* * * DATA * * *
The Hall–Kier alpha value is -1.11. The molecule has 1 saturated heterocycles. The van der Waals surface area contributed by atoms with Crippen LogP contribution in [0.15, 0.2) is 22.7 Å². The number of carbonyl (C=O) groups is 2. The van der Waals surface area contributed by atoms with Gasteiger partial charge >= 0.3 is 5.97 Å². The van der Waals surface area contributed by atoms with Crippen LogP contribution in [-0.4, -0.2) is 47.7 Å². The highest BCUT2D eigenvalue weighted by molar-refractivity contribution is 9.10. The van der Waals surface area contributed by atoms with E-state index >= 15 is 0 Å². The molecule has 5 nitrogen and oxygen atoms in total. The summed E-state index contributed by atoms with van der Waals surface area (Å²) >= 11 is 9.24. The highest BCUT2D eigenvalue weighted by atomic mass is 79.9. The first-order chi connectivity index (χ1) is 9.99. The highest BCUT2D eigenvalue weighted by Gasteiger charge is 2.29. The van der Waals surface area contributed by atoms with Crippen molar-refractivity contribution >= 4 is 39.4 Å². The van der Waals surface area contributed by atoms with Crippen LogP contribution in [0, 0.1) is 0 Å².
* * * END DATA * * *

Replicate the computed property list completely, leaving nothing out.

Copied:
The Hall–Kier alpha value is -1.11. The molecule has 1 saturated heterocycles. The van der Waals surface area contributed by atoms with Crippen LogP contribution in [0.15, 0.2) is 22.7 Å². The number of carbonyl (C=O) groups is 2. The van der Waals surface area contributed by atoms with Gasteiger partial charge >= 0.3 is 5.97 Å². The van der Waals surface area contributed by atoms with Crippen LogP contribution in [-0.4, -0.2) is 47.7 Å². The highest BCUT2D eigenvalue weighted by molar-refractivity contribution is 9.10. The van der Waals surface area contributed by atoms with E-state index >= 15 is 0 Å². The molecule has 5 nitrogen and oxygen atoms in total. The summed E-state index contributed by atoms with van der Waals surface area (Å²) >= 11 is 9.24. The highest BCUT2D eigenvalue weighted by atomic mass is 79.9. The first-order chi connectivity index (χ1) is 9.99. The highest BCUT2D eigenvalue weighted by Gasteiger charge is 2.29. The van der Waals surface area contributed by atoms with Crippen molar-refractivity contribution >= 4 is 39.4 Å². The van der Waals surface area contributed by atoms with Crippen LogP contribution in [0, 0.1) is 0 Å².